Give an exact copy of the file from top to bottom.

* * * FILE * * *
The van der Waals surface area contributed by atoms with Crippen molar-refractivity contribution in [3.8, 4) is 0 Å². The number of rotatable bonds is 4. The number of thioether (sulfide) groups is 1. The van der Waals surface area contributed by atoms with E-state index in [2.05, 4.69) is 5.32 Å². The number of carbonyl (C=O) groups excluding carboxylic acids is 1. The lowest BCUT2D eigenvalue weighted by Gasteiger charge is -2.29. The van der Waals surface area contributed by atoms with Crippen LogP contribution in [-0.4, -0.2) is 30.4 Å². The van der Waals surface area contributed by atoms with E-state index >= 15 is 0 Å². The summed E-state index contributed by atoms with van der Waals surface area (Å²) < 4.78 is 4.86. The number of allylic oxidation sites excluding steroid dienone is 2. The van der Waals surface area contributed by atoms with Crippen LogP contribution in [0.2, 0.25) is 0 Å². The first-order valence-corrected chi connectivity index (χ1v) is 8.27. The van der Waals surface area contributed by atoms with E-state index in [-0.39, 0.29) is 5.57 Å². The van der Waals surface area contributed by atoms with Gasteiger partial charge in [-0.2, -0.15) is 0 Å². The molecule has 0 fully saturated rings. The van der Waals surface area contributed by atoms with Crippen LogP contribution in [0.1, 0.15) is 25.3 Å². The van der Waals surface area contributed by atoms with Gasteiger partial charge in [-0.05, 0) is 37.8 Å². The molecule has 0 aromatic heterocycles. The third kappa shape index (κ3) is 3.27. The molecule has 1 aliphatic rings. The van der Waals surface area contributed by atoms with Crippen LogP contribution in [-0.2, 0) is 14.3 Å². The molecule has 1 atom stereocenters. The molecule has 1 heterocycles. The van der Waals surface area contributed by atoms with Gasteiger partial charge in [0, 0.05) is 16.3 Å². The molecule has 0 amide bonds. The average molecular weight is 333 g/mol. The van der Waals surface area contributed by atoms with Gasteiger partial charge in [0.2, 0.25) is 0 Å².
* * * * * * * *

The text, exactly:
The van der Waals surface area contributed by atoms with Crippen molar-refractivity contribution in [3.8, 4) is 0 Å². The number of rotatable bonds is 4. The number of thioether (sulfide) groups is 1. The van der Waals surface area contributed by atoms with E-state index in [2.05, 4.69) is 5.32 Å². The number of carbonyl (C=O) groups excluding carboxylic acids is 1. The lowest BCUT2D eigenvalue weighted by Gasteiger charge is -2.29. The van der Waals surface area contributed by atoms with Crippen LogP contribution in [-0.4, -0.2) is 30.4 Å². The van der Waals surface area contributed by atoms with E-state index >= 15 is 0 Å². The summed E-state index contributed by atoms with van der Waals surface area (Å²) < 4.78 is 4.86. The number of allylic oxidation sites excluding steroid dienone is 2. The van der Waals surface area contributed by atoms with Crippen LogP contribution in [0.2, 0.25) is 0 Å². The first-order valence-corrected chi connectivity index (χ1v) is 8.27. The van der Waals surface area contributed by atoms with E-state index in [-0.39, 0.29) is 5.57 Å². The van der Waals surface area contributed by atoms with Gasteiger partial charge in [-0.2, -0.15) is 0 Å². The molecule has 0 fully saturated rings. The van der Waals surface area contributed by atoms with Crippen LogP contribution in [0.1, 0.15) is 25.3 Å². The van der Waals surface area contributed by atoms with Gasteiger partial charge in [-0.05, 0) is 37.8 Å². The molecule has 0 aromatic heterocycles. The third kappa shape index (κ3) is 3.27. The molecule has 1 aliphatic rings. The van der Waals surface area contributed by atoms with Crippen LogP contribution in [-0.2, 0) is 14.3 Å². The molecule has 1 atom stereocenters. The molecule has 1 heterocycles. The van der Waals surface area contributed by atoms with Gasteiger partial charge in [0, 0.05) is 16.3 Å². The molecule has 0 amide bonds. The average molecular weight is 333 g/mol. The van der Waals surface area contributed by atoms with Gasteiger partial charge in [0.2, 0.25) is 0 Å².